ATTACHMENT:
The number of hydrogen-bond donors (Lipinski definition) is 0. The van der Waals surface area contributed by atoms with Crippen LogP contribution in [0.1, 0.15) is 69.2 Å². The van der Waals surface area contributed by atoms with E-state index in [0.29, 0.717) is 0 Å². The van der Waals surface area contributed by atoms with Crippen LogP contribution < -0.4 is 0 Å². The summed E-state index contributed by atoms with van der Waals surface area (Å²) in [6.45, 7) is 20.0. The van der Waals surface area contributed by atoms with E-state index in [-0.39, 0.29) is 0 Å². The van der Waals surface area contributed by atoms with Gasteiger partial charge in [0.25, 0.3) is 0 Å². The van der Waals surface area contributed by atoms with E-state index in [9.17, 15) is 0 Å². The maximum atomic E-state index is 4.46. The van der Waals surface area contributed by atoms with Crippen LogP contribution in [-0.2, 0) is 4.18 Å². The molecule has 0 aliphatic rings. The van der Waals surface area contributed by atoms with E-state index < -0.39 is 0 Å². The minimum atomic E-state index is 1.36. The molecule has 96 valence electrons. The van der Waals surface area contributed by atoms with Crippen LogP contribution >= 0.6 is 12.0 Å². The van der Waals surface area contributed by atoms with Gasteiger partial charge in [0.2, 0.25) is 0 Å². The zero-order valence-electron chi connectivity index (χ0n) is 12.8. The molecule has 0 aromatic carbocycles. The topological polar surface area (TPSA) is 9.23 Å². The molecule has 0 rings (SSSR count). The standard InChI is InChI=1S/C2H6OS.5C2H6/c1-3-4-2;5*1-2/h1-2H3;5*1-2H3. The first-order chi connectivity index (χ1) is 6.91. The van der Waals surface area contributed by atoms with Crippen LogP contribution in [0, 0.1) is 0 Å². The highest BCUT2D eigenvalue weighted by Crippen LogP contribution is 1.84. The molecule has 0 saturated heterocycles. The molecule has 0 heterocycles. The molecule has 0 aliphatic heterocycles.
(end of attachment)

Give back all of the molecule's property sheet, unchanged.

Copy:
The number of hydrogen-bond donors (Lipinski definition) is 0. The van der Waals surface area contributed by atoms with Crippen LogP contribution in [0.1, 0.15) is 69.2 Å². The van der Waals surface area contributed by atoms with E-state index in [0.29, 0.717) is 0 Å². The van der Waals surface area contributed by atoms with Crippen LogP contribution < -0.4 is 0 Å². The summed E-state index contributed by atoms with van der Waals surface area (Å²) in [6.45, 7) is 20.0. The van der Waals surface area contributed by atoms with E-state index in [-0.39, 0.29) is 0 Å². The van der Waals surface area contributed by atoms with Gasteiger partial charge in [0.25, 0.3) is 0 Å². The van der Waals surface area contributed by atoms with E-state index in [9.17, 15) is 0 Å². The maximum atomic E-state index is 4.46. The van der Waals surface area contributed by atoms with Crippen LogP contribution in [-0.2, 0) is 4.18 Å². The molecule has 0 aliphatic rings. The van der Waals surface area contributed by atoms with E-state index < -0.39 is 0 Å². The minimum atomic E-state index is 1.36. The molecule has 96 valence electrons. The van der Waals surface area contributed by atoms with Crippen LogP contribution >= 0.6 is 12.0 Å². The van der Waals surface area contributed by atoms with Gasteiger partial charge in [0.2, 0.25) is 0 Å². The zero-order valence-electron chi connectivity index (χ0n) is 12.8. The molecule has 0 aromatic carbocycles. The topological polar surface area (TPSA) is 9.23 Å². The molecule has 0 rings (SSSR count). The standard InChI is InChI=1S/C2H6OS.5C2H6/c1-3-4-2;5*1-2/h1-2H3;5*1-2H3. The first-order chi connectivity index (χ1) is 6.91. The van der Waals surface area contributed by atoms with Crippen LogP contribution in [0, 0.1) is 0 Å². The highest BCUT2D eigenvalue weighted by Crippen LogP contribution is 1.84. The molecule has 0 saturated heterocycles. The molecule has 0 heterocycles. The molecule has 0 aliphatic heterocycles.